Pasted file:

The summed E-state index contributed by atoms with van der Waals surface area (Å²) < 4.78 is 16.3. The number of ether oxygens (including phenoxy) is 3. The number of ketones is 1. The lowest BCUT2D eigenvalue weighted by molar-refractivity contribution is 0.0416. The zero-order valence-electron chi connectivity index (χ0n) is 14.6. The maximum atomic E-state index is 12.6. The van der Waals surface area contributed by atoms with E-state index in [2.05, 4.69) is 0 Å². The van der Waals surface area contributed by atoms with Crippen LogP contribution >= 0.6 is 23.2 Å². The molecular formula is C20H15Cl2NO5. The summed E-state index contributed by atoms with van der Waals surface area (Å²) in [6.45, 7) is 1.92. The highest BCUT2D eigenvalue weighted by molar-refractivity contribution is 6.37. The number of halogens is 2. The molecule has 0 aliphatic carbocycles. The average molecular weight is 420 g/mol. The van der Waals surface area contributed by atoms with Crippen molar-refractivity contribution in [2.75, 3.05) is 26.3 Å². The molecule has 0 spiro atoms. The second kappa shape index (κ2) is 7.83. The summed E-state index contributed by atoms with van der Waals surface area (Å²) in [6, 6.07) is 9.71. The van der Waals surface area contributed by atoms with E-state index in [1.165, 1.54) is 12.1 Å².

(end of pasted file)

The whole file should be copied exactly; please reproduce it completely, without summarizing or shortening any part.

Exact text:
The summed E-state index contributed by atoms with van der Waals surface area (Å²) < 4.78 is 16.3. The number of ether oxygens (including phenoxy) is 3. The number of ketones is 1. The lowest BCUT2D eigenvalue weighted by molar-refractivity contribution is 0.0416. The zero-order valence-electron chi connectivity index (χ0n) is 14.6. The maximum atomic E-state index is 12.6. The van der Waals surface area contributed by atoms with E-state index in [2.05, 4.69) is 0 Å². The van der Waals surface area contributed by atoms with Crippen LogP contribution >= 0.6 is 23.2 Å². The molecular formula is C20H15Cl2NO5. The summed E-state index contributed by atoms with van der Waals surface area (Å²) in [6.45, 7) is 1.92. The highest BCUT2D eigenvalue weighted by molar-refractivity contribution is 6.37. The number of halogens is 2. The molecule has 0 aliphatic carbocycles. The average molecular weight is 420 g/mol. The van der Waals surface area contributed by atoms with Crippen molar-refractivity contribution in [2.75, 3.05) is 26.3 Å². The molecule has 0 spiro atoms. The second kappa shape index (κ2) is 7.83. The summed E-state index contributed by atoms with van der Waals surface area (Å²) in [6, 6.07) is 9.71. The van der Waals surface area contributed by atoms with E-state index in [1.165, 1.54) is 12.1 Å².